So after playing the waiting game, I’ve finally been granted access to Google Drive. Or in Google’s words, my Google Drive has now been set-up for my account.
So, what’s there to get excited about in Google Drive?
If you’ve already been using Dropbox, as I’ve said before, it’s pretty much the same.
Just like Dropbox, you can easily drag and drop files to Google Drive on Chrome and Safari (not sure about IE) to quickly upload content to the cloud, and it too has a Mac and Windows client (and Android app too) you can download and install to enjoy automatic cloud syncing for your system
It’s only got one main advantage over Dropbox – Google Docs support. Oh, and you don’t need to create a new account to access it.
Dropbox, on the other hand, has several things working for it – a referral system and gimmicks for bonus storage, and most important of all, mobile apps for the most popular platforms of today.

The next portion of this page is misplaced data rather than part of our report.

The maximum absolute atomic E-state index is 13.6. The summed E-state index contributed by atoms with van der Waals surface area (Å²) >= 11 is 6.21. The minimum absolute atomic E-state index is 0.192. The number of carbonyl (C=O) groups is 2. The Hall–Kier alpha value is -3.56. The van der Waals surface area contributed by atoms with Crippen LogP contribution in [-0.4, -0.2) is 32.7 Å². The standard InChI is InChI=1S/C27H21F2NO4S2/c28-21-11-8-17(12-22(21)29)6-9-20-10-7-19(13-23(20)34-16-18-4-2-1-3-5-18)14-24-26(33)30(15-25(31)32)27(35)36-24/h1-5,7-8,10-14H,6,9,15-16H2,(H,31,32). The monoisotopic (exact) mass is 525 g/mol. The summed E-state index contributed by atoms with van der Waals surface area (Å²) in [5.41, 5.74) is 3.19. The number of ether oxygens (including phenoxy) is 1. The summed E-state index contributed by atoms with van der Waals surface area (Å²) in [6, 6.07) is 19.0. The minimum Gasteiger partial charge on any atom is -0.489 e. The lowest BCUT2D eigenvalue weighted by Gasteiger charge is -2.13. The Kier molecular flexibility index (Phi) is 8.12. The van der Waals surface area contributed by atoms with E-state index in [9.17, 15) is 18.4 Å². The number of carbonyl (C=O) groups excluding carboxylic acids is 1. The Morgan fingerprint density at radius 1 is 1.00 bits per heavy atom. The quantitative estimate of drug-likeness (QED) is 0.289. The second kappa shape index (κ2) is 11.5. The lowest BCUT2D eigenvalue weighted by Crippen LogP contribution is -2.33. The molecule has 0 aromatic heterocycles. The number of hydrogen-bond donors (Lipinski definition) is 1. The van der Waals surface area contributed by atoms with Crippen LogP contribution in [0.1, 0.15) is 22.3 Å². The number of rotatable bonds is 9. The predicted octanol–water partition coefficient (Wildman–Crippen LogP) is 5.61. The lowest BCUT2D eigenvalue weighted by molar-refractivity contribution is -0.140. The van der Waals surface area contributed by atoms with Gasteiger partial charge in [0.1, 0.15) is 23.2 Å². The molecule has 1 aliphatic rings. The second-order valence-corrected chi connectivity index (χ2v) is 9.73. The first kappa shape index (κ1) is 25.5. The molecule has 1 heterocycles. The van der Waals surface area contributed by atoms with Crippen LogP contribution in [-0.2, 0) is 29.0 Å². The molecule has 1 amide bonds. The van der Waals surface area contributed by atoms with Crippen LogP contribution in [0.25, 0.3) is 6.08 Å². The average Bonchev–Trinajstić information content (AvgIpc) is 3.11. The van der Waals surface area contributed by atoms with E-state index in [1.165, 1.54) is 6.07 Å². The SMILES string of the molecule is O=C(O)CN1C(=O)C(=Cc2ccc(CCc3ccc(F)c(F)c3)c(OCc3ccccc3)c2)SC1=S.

My quick take on Google Drive?
It’s good, but not that good. I love its tight integration into the whole Google ecosystem – it is from Google, after all – and how its web interface works just like GMail. But with no free way to bump of storage and (for now) lack of an iOS app, I’m sorry Google, but Dropbox is still numero uno for me.
For non-Dropbox users, however, I don’t see how you can go wrong with Google Drive. Unless, of course, you’re an iOS user and need more than 5GB of storage. But if not, Google Drive isn’t such a bad Dropbox alternative.
Note: Google Doc files don’t get counted against your free 5GB storage. So if you’re a heavy Google Doc user, you don’t have to worry about the 5GB cap. And for added ease of use, you can also view all your Google Drive documents as a thumbnail preview via grid mode.
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